A recent health ministry study has found dangerous amounts of toxins - lead, antimony, Di-(2-ethylhexyl) phthalate (known as DEHP) and chromium - in cough syrup brands such as Benadryl and Alex.
It found these four heavy metals leached into the cough syrups packaged in plastic or PET (polyethylene terephthalate) bottles. The study found this leaching happening at room temperature.
Apart from these two cough syrups, German manufacturer Merck Biopharma's Polybion Multivitamin Syrup, and Alkem Labs' Hemfer syrup were also found with the toxins due to leaching from their respective plastic bottles. Popular antacid Mucaine Gel, manufactured by Pfizer's subsidiary Wyeth Laboratories, was also found laced with the heavy metals as well as cadmium.
The study, undertaken on the instructions of the health ministry, was conducted by the government's All India Institute of Hygiene and Public Health (AIIH&PH). In the five brands it tested, the institute found that the leaching of antimony, DEHP and chromium increased with a rise in room temperature. The leaching of lead increased in the cough syrups as the room temperature rose. On lead, the World Health Organisation (WHO) had concluded that there was no known level of safe exposure.
A spokesperson for Benadryl-maker Johnson & Johnson said: "All Johnson & Johnson products, including Benadryl Cough Formula, undergo elaborate stability testing programmes to ensure no abnormal chemicals are generated or migrated into the product. This is done with validated test methodologies at development stage as well as through our post-marketing surveillance programme. The PET (plastic) bottles themselves are selected after rigorous evaluation to confirm to international pharmacopeia standards, wherein it is verified that no hazardous chemical is extracted (migrated) into the bottle through prescribed methods."
Alkem Labs, which manufactures Hemfer cough syrup, said it conducted real-time stability study with the syrup and the results were found satisfactory and within desired specifications. "We use a third-party vendor for getting the PET bottles to package our products. The vendor selected is verified to use FDA-approved raw materials for manufacturing PET bottles. We also get a declaration from the vendor on the potential of leachability from these bottles," it added.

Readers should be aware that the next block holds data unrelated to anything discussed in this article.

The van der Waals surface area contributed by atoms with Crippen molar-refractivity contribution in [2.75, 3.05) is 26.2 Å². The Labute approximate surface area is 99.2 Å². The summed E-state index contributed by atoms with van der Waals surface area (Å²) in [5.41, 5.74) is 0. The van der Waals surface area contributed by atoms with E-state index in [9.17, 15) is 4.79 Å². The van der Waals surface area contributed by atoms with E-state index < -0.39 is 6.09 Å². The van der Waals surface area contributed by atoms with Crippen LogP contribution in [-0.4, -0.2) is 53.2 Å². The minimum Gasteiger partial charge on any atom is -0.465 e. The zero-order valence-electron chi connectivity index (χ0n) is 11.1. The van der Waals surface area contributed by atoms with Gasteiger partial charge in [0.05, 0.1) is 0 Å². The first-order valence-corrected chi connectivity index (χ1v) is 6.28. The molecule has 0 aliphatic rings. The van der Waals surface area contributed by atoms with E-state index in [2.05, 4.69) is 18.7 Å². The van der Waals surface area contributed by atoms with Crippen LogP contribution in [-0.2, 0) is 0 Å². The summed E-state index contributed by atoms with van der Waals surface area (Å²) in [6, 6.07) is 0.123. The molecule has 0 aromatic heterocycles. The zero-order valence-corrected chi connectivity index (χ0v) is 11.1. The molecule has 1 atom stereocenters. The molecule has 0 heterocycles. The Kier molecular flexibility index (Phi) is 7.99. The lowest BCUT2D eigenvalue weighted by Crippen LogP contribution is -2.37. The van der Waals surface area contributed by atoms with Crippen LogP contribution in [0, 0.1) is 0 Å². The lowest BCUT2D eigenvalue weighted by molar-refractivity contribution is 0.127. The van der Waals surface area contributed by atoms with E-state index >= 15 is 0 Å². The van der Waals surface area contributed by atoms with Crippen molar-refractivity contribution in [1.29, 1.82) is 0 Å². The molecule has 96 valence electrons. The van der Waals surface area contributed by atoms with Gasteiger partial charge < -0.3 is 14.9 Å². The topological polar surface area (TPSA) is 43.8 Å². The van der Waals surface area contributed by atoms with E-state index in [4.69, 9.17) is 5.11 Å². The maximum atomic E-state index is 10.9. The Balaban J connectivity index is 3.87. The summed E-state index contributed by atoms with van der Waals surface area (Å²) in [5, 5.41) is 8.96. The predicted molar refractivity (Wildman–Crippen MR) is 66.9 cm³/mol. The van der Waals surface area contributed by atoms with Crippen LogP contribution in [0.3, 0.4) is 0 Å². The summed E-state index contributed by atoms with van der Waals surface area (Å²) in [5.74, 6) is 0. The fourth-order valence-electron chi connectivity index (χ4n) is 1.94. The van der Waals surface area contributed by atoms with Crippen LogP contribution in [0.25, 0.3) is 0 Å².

Alex cough syrup is manufactured and marketed in India by Glenmark Pharma. A Glenmark statement said: "Our products conform to the highest quality standards and all our manufacturing facilities are fully compliant with the CGMP regulations. We also conduct rigorous stability studies to ensure compliance with quality, safety and efficacy as per prescribed storage conditions and through the shelf life of the products. Further, we comply with laws and regulations relating to use of pet bottles." Merck Biopharma did not respond to this newspaper's queries."
According to IMS Health, a global information and technology services company, Alex and Benadryl syrups had sales of Rs 50 crore and Rs 35 crore, respectively, in the last one year. Pfizer's Mucaine Gel, the leading player in the antacid category with 50 per cent market share, had annual sales of approximately Rs 100 crore.
A Pfizer spokesperson said: "We are not aware of this study nor have we received any communication from the regulatory agencies on this matter. All Pfizer products released in the market are in compliance with the prescribed pharmacopoeia testing specifications and regulations. Our product Mucaine Gel has a proven record of safety, quality and efficacy and remains the product of choice in its therapeutic area."
The government's top pharmaceutical committee, the Drugs Technical Advisory Board (DTAB), had accepted the institute's test results in May and recommended to the health ministry to prohibit the use of plastic-bottle packaging for any liquid oral formulations having "pediatric use, geriatric use, use by pregnant women and use by any women of the reproductive age group."
The research institute refused to demarcate safe levels of toxin intake in its report to the health ministry. "To consider a level as safe level amounts to playing with fire," the institute said. It added that instead of debating the safe intake levels, the government should focus on minimising the exposure to these "presuming no level is safe level".